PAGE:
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As Samarin languished in jail, the full extent of his deception soon became apparent. Not only had he outstayed the duration of his visa illegally, but he had also falsely acquired a funded education from the state. Moreover, investigators soon retrieved a passport application that he had made in the name of Asher Potts – making him guilty of document fraud.

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However, the worst was still to come. While investigating Samarin, authorities discovered that he had been romantically involved with a 15-year-old girl while attending Harrisburg High. But rather than being an innocent 17-year-old, Samarin had actually been 22 at the time – making any sexual relationship a serious crime.

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Eventually, Samarin was convicted of statutory sexual assault and sentenced to up to 23 months behind bars – along with two months for the charges of fraud. But after serving less than half of this time, he was deported back to the Ukraine. Meanwhile, both Stephayne and Michael were given probation for their role in the deception – with the previously convicted Stephayne also ordered to spend five months in a federal prison.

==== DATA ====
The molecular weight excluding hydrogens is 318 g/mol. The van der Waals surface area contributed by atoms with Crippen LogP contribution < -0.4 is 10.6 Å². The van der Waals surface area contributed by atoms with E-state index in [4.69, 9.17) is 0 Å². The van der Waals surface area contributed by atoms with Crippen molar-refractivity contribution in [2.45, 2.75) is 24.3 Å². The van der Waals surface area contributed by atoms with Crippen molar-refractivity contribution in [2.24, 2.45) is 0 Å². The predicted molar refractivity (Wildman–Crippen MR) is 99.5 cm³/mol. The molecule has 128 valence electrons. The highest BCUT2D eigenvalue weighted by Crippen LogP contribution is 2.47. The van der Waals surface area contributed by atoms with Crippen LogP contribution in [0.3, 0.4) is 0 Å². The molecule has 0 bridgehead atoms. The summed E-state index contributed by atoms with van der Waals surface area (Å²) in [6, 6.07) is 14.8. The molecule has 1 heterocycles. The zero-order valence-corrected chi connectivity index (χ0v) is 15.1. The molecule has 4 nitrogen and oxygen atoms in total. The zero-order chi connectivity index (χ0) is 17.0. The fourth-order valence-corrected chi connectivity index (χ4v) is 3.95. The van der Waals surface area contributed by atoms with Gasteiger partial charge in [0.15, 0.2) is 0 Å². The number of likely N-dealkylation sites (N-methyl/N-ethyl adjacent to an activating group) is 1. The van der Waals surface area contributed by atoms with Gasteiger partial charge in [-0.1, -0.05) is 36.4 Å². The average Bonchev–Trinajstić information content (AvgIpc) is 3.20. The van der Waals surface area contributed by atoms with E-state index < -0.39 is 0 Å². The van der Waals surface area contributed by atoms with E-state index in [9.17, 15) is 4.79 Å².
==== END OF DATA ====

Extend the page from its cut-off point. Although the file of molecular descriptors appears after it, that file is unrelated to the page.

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Over time, many different versions of Samarin’s story have emerged. And although he claims to have been mistreated by the Potts, Stephayne and Michael maintain that they loved him and treated him like a real son. However, they also told authorities that Samarin planned to launch an armed attack on Harrisburg High – but they could not back up that accusation.

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Perhaps unsurprisingly, this narrative of Samarin as a potentially dangerous foreign terrorist has dominated the media, turning many against the young man. But Samarin himself believes that he has been mistreated by the American authorities, and that he was only ever in the country to learn and to further his career.

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Today, Samarin is living back in the Ukraine, where he is continuing his studies at Kherson State University. And even though his criminal record in the United States has closed some doors, he hopes to once again leave his home country and find opportunities in other parts of the world. “A coal doesn’t want to be a coal,” he explained in a 2018 interview with GQ, “it wants to be a diamond.”